Updated 13-IV-2020

Eastern Electric Company, Boston

The Eastern Electric Company of Boston, also known as the Eastern Electric Light Company, was one of the early American incandescent lamp manufacturers. In 1909 it was taken over by the National Electric Lamp Association, which was itself controlled by General Electric and was fully absorbed into GE in 1911.

The company appears to have continued business as a member of National, and at the end of 1909 filed an annual statement with a capital value of $ 25,000, including $ 3000 of real estate, $ 4,223 of stock, and $ 15,899 cash and debts. In Covington's book its address in 1905 is listed as 168 Newbury Street in Boston, however in view of the very small proportions of that building that is believed to be only the commercial offices rather than a manufacturing location. In 1911 its executive offices were relocated to the Oliver Building on 151 Milk Street, in downtown Boston.

It is not known when the company or its factory was founded and closed down, or the location of the factory. However a US Patent cites its existence in 1900. It is possible that only the company offices were in Boston and that its factory was located elsewhere.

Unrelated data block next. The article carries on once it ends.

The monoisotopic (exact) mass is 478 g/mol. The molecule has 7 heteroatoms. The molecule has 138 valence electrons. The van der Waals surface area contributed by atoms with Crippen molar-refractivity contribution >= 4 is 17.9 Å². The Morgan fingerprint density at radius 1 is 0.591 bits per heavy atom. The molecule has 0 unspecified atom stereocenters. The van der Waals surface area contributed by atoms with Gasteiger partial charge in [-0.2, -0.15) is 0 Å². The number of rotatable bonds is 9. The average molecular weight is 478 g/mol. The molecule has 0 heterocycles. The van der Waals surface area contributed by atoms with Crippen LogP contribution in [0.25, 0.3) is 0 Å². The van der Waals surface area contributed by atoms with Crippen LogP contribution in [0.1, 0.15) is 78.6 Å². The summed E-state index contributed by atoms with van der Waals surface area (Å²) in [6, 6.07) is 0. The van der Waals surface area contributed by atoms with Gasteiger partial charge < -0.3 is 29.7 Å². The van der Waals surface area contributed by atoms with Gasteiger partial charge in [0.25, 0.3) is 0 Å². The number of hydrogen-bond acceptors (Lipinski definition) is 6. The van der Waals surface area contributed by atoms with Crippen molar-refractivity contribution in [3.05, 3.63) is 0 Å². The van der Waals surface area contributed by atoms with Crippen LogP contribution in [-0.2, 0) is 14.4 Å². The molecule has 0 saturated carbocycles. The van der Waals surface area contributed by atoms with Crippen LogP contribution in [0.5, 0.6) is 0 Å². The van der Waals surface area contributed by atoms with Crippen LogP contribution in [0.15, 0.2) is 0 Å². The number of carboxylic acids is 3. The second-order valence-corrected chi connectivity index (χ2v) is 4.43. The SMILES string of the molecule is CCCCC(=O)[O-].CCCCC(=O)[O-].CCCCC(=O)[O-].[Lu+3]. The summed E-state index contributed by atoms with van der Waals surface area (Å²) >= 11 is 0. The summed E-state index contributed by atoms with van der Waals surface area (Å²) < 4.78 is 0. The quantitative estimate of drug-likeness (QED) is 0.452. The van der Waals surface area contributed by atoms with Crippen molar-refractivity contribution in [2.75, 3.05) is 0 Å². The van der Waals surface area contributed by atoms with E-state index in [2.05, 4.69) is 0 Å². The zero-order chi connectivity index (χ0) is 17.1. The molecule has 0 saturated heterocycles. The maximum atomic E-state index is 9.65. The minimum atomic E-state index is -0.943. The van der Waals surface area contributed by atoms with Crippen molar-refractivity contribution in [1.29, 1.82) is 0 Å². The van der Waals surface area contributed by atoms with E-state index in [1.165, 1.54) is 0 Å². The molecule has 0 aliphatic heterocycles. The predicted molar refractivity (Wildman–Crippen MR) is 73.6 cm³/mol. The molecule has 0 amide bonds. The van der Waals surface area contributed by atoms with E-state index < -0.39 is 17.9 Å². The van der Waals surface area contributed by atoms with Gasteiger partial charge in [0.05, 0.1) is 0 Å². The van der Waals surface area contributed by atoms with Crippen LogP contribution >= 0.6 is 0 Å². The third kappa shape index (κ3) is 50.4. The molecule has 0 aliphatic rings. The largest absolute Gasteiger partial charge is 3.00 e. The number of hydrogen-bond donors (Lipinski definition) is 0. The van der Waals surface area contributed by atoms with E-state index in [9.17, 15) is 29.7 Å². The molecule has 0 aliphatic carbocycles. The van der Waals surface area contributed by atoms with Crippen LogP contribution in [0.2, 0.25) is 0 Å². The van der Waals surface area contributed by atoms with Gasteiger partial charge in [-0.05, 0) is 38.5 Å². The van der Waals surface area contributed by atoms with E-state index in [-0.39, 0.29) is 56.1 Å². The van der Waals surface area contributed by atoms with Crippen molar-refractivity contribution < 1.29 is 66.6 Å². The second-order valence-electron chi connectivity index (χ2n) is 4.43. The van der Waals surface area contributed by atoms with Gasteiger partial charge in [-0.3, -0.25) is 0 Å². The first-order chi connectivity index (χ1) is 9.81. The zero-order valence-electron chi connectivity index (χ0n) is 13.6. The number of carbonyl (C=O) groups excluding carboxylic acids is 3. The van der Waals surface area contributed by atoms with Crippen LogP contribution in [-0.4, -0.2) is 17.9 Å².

Address Unknown, Boston (MA), U.S.A.
Location Unknown
Opened Prior to 1900.
Closed After 1909.
Products Incandescent Lamps.

References & Bibliography
  1. The Incandescent Electric Lamp 1880-1925, E.J. Covington, NELA Press, 1998 pp.20, 33.
  2. US Patent 672184, E.W. Cushing, Photometer, The Eastern Electric Lamp Company , Boston, Filed 19th July 1900.
  3. Abstract of Certificates of Corporations, MA, for Year Ending 30th November 1910, publ. Wright & Potter Printing Co, Boston, 1911, pp.19-20 & 314.
  4. Relocation of the Eastern Electric Lamp Co. offices, Electrical World, Vol.57 p.1587, 15th June 1911.